Most scholarly presentations will take place July 26, 27, and 28 at the University of Calgary. Several events will be held in the University of Calgary’s experimental Reeve Theatre built with funds donated by Winnifred Eaton’s second husband Francis F. Reeve and her daughter Doris, and at University of Calgary Archives & Special Collections, where the Winnifred Eaton Reeve fonds are housed.

Most of the more public-facing presentations, including a banquet inspired by Winnifred and her sister Sarah’s Chinese Japanese Cookbook, will take place July 29 and 30 at the Calgary Chinese Cultural Centre as part of Historic Calgary Week.

Most events will be free and open to the public. 

 

Call for Papers

We welcome individual or collaborative proposals for papers, panels, and roundtables on topics such as 

  • The literary and cinematic works of Winnifred Eaton/Onoto Watanna and her peers (late 19th/early 20th-century writers)

  • Eaton’s rich oeuvre: fiction, journalism, screenplays, drama, poetry

  • Eaton’s transnational career (US, Canada, and Jamaica) 

  • Eaton, modernism, and cosmopolitanism

  • The politics of literary recovery

  • Teaching with the Winnifred Eaton Archive

  • Digital Humanities and Asian North American literature and culture

  • The politics of racial/ethnic imposture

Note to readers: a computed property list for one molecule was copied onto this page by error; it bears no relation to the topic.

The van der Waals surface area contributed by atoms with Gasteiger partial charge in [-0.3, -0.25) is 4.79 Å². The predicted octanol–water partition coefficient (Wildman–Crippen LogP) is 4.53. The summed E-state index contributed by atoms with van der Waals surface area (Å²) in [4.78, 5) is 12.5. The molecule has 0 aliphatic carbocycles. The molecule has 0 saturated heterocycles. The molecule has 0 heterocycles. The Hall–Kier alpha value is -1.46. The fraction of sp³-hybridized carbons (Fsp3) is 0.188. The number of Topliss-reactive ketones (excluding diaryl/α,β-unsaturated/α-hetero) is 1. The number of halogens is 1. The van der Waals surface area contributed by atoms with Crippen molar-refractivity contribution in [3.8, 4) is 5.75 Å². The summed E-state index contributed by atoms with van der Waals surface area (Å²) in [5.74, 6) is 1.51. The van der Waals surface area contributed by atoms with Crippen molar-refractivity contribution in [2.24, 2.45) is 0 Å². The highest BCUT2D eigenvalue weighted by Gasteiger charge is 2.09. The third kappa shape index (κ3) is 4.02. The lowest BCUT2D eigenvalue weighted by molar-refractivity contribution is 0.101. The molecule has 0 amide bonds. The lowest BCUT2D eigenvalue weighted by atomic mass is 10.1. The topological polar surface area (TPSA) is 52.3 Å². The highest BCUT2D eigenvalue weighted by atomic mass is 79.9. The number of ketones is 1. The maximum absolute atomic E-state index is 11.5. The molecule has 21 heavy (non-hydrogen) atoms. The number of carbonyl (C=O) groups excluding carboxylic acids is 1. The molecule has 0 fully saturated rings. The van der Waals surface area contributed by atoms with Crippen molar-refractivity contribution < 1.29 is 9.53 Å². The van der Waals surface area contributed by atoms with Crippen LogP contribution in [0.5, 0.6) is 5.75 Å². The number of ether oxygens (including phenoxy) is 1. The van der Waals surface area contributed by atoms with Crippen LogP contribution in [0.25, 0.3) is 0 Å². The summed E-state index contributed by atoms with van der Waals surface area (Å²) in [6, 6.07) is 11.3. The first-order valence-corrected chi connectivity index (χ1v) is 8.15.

• Moving beyond the Good Sister/Bad Sister dynamic

  • Eaton and Canadian nationalism

  • Eaton and the Calgary literary community

  • Early film, especially by women filmmakers and/or about the West

  • Eaton’s adaptations: film, theatre, and source materials

  • Eaton and her collaborators 

  • Miscegenation laws and early depictions of mixed-race romance

  • Early North American immigrant writing and mixed-race kinship

  • Historic Asian North American literature and culture

  • Asian North Americans in the West

  • Prairie/Western literature

  • Transnational North American literature during the Exclusion Era

  • Eaton’s Canadian contemporaries and collaborators

  • Progressive-Era writing by women

  • Stenography and authorship in the Progressive Era

  • Life-writing, autobiography, and strategies of self-invention

  • Fashion, costumery, and material and visual culture

We also welcome creative proposals (for example, staged readings of plays or scripts by or about Eaton; film screenings; and more) and more public-facing work. 

Proposal submissions guidelines:

  • Paper (15-20 mins): 250-300-word abstract and short bio

  • Panel (3-4 presenters): 250-300-word abstract, including presenter names and titles of presentations

  • Roundtable (4-6 speakers): 250-300-word abstract, including speaker names and short bios

  • Creative presentation (individual or collaborative): 250-300 word abstract and short bio

We are keen to support emerging scholars and graduate students and will attempt to lower barriers to their participation by making travel funding available and waiving registration fees.

Please fill out this proposal form by July 28, 2022. Proposals received after this date might be considered but will not be eligible for potential travel funding.